Andy Slavitt 35:44
And fascinating, you know, these are real advances that come out of this. There was one other priority that I had mentioned, that was one of the ones that has been very much on my list. And he’s also I think, gonna get done, which is making sure that as the National Health Emergency goes away, people who are uninsured, or for whatever other reason can’t get vaccines, or particular therapies paid for, we have an easy method to do that. You know, and to me, it’s Eric, if you know, somewhat of my history, like it brings together two threads that I’ve worked on separately into the same place. One was the ACA and making sure we get people access to health care, so they could take care of their families and live healthy lives. And then, and then, of course, you know, we all got thrown into this world of public health in the public health response. So I asked him to make this a priority he has already I think he would have made it a priority anyway. And he assured me, and I think we’re starting to hear reports of this, that before he leaves, this will be ironed out. And indeed, regardless of insurance status, people will have access to free vaccines and insurance.
Eric Topol 36:55
I think it’s terrific. And it’s something that you’ve worked on for years, when, you know, this is just a critical, the people who might not get a vaccine who needed so badly just because, or packs COVID, or whatever treatment comes forward, just because they couldn’t afford it because of the serious problem of health inequities in this country and access. And so it’s great that this is yet another dimension of the plane going forward. There’s a lot of dismay among people about the lack of the emergency continued status. But you know, at some point they had to go, I understand that, but at least this is one seminal protective feature that will be ongoing and so glad they got confirmed.
Andy Slavitt 37:44
Just to close, a lot of people got to know you, over the course of the pandemic, and less people think you were you know, just me, you created out of whole cloth three years ago, you’ve been working on some cool things for quite some time, some amazing things, some really cool innovations. And maybe a great way to close is it would be a way of helping people understand you a little bit better is maybe to talk about one or two of the very coolest, exciting things that either you’re working on aware of, or excited about the outside of COVID that give people that sense to the kind of the full breadth of the kind of stuff that you do in your group does.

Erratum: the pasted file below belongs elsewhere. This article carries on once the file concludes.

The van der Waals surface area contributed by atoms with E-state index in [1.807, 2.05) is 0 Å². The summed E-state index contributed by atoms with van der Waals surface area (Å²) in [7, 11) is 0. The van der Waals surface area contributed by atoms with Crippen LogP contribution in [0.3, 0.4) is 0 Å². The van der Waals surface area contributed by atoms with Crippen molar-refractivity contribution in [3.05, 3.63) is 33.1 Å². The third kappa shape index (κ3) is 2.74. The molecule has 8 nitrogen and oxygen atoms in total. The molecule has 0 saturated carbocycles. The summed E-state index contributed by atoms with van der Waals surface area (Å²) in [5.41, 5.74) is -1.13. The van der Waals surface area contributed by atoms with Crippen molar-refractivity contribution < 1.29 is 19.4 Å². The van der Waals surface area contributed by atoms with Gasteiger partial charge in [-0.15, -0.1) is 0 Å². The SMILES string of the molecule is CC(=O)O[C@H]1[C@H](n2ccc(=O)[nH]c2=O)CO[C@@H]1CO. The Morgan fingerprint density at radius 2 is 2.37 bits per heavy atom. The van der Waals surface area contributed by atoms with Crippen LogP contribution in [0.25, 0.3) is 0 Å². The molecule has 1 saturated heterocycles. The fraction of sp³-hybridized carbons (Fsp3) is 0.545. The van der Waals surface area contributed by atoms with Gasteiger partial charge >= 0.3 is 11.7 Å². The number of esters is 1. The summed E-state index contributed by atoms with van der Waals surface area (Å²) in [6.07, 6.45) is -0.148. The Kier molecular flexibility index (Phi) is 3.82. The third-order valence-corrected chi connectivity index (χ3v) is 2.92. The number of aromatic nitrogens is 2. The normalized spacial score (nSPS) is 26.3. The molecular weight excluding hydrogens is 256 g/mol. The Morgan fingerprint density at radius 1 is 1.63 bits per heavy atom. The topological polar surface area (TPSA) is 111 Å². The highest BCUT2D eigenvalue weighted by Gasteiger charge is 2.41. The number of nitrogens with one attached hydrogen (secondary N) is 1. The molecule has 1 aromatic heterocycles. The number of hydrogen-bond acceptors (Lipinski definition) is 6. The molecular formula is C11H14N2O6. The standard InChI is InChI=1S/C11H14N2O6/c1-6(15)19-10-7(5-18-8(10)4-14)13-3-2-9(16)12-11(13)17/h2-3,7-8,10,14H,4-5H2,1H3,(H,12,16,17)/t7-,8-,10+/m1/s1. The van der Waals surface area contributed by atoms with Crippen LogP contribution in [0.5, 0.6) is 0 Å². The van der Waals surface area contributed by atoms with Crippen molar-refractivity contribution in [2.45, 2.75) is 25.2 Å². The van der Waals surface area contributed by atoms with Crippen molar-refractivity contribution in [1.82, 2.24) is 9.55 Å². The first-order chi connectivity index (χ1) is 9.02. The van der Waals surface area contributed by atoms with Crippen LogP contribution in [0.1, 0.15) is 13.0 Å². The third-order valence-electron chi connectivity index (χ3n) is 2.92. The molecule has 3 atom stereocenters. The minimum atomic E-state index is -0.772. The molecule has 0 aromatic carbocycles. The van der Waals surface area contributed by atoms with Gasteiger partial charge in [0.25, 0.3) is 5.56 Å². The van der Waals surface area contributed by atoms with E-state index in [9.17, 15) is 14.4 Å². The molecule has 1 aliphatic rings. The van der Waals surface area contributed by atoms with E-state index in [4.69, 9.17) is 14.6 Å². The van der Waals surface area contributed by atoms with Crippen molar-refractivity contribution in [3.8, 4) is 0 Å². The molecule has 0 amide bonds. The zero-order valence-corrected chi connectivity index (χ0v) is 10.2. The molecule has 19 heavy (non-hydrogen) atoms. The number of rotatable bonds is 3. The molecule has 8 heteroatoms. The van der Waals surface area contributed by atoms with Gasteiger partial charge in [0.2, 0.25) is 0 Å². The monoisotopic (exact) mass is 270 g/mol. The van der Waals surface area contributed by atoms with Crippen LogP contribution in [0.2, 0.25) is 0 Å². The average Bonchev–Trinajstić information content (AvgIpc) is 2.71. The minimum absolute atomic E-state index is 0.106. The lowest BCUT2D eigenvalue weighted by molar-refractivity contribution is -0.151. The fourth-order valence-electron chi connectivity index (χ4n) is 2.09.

Eric Topol 38:28
Well, thanks, Danny. I mean, the thing that is most exciting to me is understanding our uniqueness. Each of us are truly unique at multiple levels, biology, physiology, anatomy, I mean, you name it. So the fact that we can define each person’s uniqueness now with various layers of data, and AI. So when I wrote the book, deep medicine, back that was published four years ago, now, we didn’t have the way to take all that data and give it to a person to be their coach, their feedback mechanism, we have that now with these GPT4 and large language models, which is what we work on. So our group is really interested in individualized medicine. And in now, using these new models to actualize that opportunity. We, we could collect all the data before with sensors and electronic records and a genome but we couldn’t put it all together and keep a person healthy. Or if they had a condition. Manage it better.
Andy Slavitt 39:36
Give us an exciting use case for what you’re talking about. So people can really get it.
Eric Topol 39:40